2. flowers

Flowers of our yard

Each morning I sit in my screened in porch or konde to meditate.  With my eyes closed I hear the chorus of bird song, from tweets and trills to caws and coos.  I hear the rustling of the wind through the branches and fronds.  With my eyes open I see only foliage and sky and it feels as if we are miles from other people, and certainly not living in a capital city.  (okay, as you can see from my photo I can also see my brick wall and concertina wire, but that detracts only a wee bit from the reverie).

6. playground

A view of one side of the back yard with playground and trampoline

To be honest, having a yard was a part of the calculus I made bidding on my job in Malawi.  Every other place I applied to had apartment living.  Every other place had a larger political section.  There is much I enjoy about my work here, but when the pressures of being the sole political officer bear down, I need only to sit on the konde and breath in the sights and sounds of our yard, talk a stroll around our house, or watch my daughter on her playground or run through the grass to know we made the right choice.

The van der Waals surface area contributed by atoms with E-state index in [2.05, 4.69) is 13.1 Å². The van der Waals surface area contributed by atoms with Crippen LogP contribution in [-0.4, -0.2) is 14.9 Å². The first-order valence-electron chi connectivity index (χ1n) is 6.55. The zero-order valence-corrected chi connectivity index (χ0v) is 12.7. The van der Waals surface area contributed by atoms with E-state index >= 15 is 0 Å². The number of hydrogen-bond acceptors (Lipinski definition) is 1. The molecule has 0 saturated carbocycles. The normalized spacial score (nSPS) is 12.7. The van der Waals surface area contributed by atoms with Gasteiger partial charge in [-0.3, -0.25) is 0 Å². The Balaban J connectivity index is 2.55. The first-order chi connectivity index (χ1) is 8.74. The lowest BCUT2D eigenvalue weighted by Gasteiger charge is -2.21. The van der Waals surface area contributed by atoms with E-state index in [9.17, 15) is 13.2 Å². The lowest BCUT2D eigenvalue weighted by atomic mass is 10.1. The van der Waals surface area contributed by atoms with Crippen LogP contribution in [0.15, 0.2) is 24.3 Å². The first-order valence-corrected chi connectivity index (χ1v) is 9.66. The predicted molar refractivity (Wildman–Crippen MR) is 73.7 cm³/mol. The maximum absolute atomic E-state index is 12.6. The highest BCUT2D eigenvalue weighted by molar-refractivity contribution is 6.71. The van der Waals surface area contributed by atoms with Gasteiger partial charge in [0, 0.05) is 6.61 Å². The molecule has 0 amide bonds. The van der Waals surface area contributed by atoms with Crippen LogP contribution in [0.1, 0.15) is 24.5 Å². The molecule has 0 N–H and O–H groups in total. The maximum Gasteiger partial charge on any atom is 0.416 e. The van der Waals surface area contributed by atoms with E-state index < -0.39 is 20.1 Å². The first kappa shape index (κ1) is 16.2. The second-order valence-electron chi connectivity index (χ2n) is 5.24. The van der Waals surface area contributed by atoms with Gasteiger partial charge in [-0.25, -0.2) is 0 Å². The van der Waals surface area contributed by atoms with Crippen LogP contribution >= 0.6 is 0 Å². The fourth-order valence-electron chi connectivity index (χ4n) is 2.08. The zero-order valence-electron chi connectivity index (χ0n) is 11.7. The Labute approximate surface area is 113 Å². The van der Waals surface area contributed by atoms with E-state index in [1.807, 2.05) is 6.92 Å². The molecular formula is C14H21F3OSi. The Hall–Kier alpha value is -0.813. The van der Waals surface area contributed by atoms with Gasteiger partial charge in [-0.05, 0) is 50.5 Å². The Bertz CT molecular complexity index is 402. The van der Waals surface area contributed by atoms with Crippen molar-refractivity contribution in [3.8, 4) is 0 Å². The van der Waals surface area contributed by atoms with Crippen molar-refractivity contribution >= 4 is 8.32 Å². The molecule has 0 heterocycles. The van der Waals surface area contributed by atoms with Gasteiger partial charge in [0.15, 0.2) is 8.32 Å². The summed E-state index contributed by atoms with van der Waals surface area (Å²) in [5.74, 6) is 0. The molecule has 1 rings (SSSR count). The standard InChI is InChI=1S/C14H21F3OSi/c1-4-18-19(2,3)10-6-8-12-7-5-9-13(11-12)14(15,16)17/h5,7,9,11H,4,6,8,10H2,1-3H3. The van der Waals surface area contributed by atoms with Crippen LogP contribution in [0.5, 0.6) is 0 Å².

We arrived in August, at the tail end of the cool season, after there had been little rain for many months.  The grass was brittle and yellowed and much of the back garden bare,  but the jacaranda tree with its lilac blossoms and the small flame trees in full fiery bloom gave the yard color.  The palms, though with some brown fronds, still tall and green.  The papaya and banana trees were bearing fruit.  C and I began to make plans.  I hired a gardener.  We bought flowers and planted seeds.  I have never had much of a green thumb and was not sure what would grow but we planted green beans, peas, watermelon, broccoli, cauliflower, romaine lettuce, corn, carrots, tomatoes, potatoes, onion, strawberries, tomatillos, turnips, and maize.  We started a compost pit.  We learned we not only had banana and papaya trees but also lemon, avocado, peach, mango, pomegranate, and guava.  We also had aloe and lemongrass.  Our yard was filled with wonders.